Real Estate Definitions
Partial payment: A payment that is less than the agreed upon monthly payment on a loan.
Partition: The forced dividing of real estate among parties who were previously its co-owners.
Patent: A first in a series of documents by which the federal or state government transfers ownership of public lands to an individual.
Pay-off amount: The total balance on an existing loan or mortgage.
Percolation test: A testing of the soil on a property to evaluate if its absorption and drainage capacity will allow installation of a septic system.
Personal property: Property that does not qualify as real property.
PITI: Acronym for principal, interest, taxes and insurance, the four components of a monthly mortgage payment, which are taken into account when a lender is evaluating a borrower's financial qualifications for a loan.
Plat, or Plot: A map showing a piece of land subdivided into lots, streets and common area, if applicable.
P.M.I, or Private Mortgage Insurance: Acronym for Private Mortgage Insurance, see below.
Point: A one-time fee charged by the lender for originating a loan, one point being equal to one percent of the amount of the mortgage.
Power of attorney: A written legal document authorizing a person to act as agent for another, to the extent outlined in the document.
Power of Sale: A provision in a will, mortgage or trust agreement authorizing the sale or transfer of land in accordance with the terms of the provision.
Pre-Approval: A commitment from a lender to loan a certain amount of money to a buyer at a designated interest rate and for a specified period of time, which gives the buyer an advantage in competing to purchase real estate or a home.
Preforeclosure sale: The sale of a property by a mortgagor for less than the amount owed to the lender of the mortgage for the property, thereby allowing the mortgagor to avoid foreclosure, and done with the approval of the lender.
Prepayment penalty: A fee that is charged by the lender to a borrower who pays off a loan earlier than the due date, thereby costing the lender interest and other income from charges.
Pre-qualification: The process by which the amount of loan a prospective buyer will be eligible to borrow is determined, based on his or her income and expenses, which can be used to demonstrate the buyer's financial capability to the seller.
Prime rate: The most favorable interest rate that banks charge, usually to their preferred customers.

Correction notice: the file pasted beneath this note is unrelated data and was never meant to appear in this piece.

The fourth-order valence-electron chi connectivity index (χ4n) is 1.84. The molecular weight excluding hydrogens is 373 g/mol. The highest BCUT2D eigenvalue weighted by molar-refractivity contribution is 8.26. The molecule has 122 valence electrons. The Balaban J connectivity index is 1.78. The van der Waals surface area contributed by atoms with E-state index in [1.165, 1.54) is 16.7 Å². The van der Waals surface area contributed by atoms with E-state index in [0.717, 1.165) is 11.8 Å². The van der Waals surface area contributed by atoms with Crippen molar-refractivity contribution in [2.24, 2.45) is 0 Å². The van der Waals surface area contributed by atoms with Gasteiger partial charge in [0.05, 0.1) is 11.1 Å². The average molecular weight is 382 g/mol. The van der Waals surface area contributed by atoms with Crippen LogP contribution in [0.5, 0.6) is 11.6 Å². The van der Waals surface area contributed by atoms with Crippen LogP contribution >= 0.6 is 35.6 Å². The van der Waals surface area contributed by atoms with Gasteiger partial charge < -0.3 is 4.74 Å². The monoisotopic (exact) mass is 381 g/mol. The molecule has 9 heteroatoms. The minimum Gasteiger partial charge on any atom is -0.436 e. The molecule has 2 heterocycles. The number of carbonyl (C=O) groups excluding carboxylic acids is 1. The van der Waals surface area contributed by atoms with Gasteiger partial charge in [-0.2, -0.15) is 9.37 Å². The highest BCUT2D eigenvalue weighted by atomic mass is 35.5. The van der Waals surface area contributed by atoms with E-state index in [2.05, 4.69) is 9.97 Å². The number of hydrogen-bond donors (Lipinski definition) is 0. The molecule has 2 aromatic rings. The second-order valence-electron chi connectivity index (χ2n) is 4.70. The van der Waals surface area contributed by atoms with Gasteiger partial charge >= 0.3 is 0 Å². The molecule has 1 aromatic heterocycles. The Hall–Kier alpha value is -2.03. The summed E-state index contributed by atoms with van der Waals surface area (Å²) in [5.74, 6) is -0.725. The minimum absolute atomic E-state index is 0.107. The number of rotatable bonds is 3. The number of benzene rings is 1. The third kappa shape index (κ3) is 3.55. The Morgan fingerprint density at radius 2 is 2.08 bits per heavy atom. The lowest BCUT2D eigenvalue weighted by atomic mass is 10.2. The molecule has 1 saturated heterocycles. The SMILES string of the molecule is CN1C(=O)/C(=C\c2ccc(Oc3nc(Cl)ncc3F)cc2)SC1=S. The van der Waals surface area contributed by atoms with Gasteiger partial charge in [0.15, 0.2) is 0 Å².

Principal: The amount borrowed, not including interest or other charges.
Principal balance: The portion of the original amount borrowed that is due on a loan or mortgage at any point in time.
Private mortgage insurance, or P.M.I.: A policy that insures that the lender will recover a specific percentage of the loan amount from the insurance company in the event that the borrower defaults; is not backed by any government agency; is usually required when a down payment of less than 20% is put on real estate or a home purchased.
Probate: The court proceedings to prove that a will is valid.
Procuring cause: The action or person who brings about the desired result; e.g., under an open listing, the broker who brings in the buyer who actually purchases the property.
Promissory note: A written promise to pay a specified amount of money in a designated period of time, which is also transferable to a third party.
Prorate: To divide the proportionate share of existing expenses on a piece of property between the seller and buyer, e.g., taxes owed at the time of a transfer of title from the seller to the buyer.
PUD (Planned Unit Development): A multi-unit property or subdivision that includes common property that is owned and maintained by a homeowners' association, for the use of the individual owners.
Purchase and sale agreement: A written contract signed by the buyer and seller that states the conditions under which a property will be transferred or sold.
Purchase money mortgage: An agreement whereby financing provided by the seller is included in the purchase price.